Dr. Lee Fran­cis IV was born in Vir­ginia as an only child, from a remark­able fam­i­ly, who were and con­tin­ue to be lead­ers and activists in pol­i­tics, cul­ture, and lit­er­ary arts. Lee’s father, Elias Lee Fran­cis III, was the founder of the Word­craft Cir­cle of Native Writ­ers and Sto­ry­tellers. Lee’s grand­moth­er, Ethel Haines, was of Lagu­na Pueblo / Anishi­naabe and Scot­tish descent. His aunt, Paula Gunn Allen, was a schol­ar of both Eng­lish and Amer­i­can Indi­an lit­er­a­ture, a pro­fes­sor at UCLA, and one of the fore­most voic­es in Native Amer­i­can lit­er­a­ture. And Leslie Mar­mon Silko is Lee’s Lagu­na cousin. 

Dr. Lee Fran­cis IV car­ries on the spir­it of his fam­i­ly in many ways, espe­cial­ly inno­v­a­tive ways that speak to young read­ers. I was for­tu­nate to meet with Lee at Red Plan­et Books and Comics in Albu­querque and ask him a few questions:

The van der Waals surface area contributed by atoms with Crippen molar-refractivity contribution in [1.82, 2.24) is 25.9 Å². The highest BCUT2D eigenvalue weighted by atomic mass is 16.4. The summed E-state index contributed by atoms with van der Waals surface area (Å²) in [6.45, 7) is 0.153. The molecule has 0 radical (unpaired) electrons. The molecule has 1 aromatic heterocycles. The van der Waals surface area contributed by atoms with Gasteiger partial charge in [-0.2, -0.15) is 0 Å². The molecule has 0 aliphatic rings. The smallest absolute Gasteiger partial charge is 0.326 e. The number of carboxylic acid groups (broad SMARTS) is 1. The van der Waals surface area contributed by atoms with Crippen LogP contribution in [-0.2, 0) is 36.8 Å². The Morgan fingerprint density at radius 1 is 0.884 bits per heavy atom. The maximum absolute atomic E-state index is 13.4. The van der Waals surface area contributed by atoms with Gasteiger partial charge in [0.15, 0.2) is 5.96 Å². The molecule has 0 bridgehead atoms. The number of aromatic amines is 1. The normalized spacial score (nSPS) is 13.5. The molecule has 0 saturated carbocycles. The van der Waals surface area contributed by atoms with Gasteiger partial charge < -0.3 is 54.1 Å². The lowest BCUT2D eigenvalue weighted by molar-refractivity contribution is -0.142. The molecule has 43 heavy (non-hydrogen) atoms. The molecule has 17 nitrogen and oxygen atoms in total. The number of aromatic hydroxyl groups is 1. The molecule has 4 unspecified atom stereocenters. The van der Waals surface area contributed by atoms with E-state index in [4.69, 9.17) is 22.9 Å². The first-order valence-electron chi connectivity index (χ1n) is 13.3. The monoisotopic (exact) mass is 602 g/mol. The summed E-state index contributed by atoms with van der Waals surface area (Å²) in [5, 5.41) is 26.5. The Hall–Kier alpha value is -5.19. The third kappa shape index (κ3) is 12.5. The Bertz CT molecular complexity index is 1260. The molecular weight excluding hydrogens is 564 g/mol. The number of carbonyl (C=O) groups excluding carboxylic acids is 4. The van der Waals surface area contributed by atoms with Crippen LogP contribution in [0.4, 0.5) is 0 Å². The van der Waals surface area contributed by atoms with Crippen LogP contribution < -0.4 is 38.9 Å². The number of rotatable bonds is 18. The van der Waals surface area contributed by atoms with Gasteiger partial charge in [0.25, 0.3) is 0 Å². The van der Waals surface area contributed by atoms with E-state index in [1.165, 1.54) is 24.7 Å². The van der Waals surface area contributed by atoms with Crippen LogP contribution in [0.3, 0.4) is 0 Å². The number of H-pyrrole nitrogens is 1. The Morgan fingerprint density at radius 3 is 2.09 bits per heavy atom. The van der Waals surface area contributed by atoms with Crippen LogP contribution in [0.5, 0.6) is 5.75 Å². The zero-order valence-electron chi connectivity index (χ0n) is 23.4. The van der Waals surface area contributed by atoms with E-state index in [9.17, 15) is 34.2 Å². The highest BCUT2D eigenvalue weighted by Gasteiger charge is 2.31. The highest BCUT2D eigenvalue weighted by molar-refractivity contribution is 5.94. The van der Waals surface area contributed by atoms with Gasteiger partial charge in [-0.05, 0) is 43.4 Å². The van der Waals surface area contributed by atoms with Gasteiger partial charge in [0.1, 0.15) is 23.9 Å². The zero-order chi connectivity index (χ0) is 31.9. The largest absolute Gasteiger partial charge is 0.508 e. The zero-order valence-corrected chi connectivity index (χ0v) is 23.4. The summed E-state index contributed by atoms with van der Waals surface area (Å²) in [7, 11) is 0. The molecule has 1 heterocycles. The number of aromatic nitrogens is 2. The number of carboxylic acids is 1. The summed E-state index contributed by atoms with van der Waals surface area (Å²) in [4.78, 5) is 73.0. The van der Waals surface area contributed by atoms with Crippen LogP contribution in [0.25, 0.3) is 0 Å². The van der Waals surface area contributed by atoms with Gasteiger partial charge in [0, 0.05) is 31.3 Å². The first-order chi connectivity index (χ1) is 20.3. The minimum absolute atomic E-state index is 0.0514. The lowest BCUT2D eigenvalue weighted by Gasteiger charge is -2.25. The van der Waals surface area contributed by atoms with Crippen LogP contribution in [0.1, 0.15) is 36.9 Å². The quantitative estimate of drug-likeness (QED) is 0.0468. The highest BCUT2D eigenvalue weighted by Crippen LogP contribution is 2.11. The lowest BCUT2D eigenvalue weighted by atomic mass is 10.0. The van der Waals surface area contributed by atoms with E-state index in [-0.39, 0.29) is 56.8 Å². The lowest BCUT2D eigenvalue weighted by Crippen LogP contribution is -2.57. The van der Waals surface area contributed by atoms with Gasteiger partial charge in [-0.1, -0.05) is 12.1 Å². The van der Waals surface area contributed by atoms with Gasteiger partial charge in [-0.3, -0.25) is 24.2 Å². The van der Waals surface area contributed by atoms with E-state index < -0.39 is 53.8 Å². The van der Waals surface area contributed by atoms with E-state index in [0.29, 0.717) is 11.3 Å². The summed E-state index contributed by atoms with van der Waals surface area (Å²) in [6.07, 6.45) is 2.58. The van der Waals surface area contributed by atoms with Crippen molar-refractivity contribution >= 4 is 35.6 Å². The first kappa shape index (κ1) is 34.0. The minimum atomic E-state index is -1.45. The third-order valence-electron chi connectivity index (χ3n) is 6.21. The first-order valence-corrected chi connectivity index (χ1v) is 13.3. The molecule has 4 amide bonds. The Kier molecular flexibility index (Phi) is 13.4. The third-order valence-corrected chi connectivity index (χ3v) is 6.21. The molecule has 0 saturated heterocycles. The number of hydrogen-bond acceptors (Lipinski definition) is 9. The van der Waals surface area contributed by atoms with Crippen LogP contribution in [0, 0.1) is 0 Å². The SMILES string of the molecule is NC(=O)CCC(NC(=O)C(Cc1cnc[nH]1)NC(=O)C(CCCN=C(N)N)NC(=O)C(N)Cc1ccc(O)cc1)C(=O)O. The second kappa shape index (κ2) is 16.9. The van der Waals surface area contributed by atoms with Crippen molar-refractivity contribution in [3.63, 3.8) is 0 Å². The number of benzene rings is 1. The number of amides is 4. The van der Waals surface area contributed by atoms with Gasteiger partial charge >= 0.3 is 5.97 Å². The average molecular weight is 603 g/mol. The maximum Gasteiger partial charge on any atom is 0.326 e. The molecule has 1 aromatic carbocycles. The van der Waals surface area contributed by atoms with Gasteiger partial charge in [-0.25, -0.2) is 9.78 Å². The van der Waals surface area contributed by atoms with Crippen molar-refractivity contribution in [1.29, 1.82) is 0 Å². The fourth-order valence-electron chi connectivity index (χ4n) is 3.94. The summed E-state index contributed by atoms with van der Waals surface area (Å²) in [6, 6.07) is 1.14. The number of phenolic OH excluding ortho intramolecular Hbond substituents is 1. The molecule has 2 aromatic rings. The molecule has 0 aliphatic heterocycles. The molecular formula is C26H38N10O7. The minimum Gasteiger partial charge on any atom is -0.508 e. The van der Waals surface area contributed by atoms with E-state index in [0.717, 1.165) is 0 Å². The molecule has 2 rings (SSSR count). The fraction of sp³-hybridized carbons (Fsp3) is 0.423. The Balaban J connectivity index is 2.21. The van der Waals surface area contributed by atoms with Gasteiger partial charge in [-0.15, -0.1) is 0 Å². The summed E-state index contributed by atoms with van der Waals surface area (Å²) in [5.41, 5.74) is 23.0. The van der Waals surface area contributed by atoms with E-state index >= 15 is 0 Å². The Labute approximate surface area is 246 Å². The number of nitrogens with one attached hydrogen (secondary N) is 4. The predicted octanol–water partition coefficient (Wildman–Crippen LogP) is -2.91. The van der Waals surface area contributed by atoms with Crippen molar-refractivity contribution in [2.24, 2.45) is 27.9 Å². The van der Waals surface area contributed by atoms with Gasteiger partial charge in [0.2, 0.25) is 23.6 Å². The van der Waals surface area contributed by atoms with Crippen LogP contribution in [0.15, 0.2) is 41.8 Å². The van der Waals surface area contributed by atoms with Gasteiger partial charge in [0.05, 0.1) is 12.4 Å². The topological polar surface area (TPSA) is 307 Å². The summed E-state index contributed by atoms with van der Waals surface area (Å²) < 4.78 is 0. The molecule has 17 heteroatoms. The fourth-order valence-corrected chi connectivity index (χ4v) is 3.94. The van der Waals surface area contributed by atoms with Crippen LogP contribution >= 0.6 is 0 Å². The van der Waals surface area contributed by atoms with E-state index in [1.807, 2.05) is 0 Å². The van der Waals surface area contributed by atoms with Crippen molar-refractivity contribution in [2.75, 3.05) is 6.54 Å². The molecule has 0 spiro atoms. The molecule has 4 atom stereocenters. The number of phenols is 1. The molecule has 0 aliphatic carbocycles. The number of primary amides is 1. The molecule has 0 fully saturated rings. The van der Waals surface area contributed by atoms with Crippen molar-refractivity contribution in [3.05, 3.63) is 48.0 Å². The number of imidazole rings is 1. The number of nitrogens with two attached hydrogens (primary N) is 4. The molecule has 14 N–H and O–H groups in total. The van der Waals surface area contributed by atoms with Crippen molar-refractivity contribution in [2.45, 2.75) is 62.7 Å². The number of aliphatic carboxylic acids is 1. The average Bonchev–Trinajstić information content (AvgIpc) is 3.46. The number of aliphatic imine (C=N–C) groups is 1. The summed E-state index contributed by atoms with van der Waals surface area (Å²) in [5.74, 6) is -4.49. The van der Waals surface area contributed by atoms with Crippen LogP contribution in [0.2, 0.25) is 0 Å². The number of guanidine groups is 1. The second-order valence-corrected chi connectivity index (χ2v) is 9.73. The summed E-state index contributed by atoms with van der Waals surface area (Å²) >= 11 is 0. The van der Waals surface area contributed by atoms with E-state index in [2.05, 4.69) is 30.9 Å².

What was the passion that gave you the courage to form a brand new press?

The pas­sion was real­ly about my stu­dents. I want­ed them to have dynam­ic and pos­i­tive rep­re­sen­ta­tions of Native peo­ple in the media they were engag­ing in. I want­ed them to see them­selves in the comics they were read­ing. I want­ed to cul­ti­vate their imag­i­na­tions and I was tired of wait­ing around for some one else to do it. So I start­ed publishing.

What is most rewarding about being a publisher? 

Being able to explore top­ics and ideas no one else is writ­ing about. Being able to see a fin­ished prod­uct, to hold it in my hands, to see some­one else tak­ing a copy home for their own library. Most reward­ing, indeed!

What are your challenges as a publisher? 

Always dis­tri­b­u­tion. As Native folks, we are incred­i­bly cre­ative but there are still gate­keep­ers that con­trol access to the market.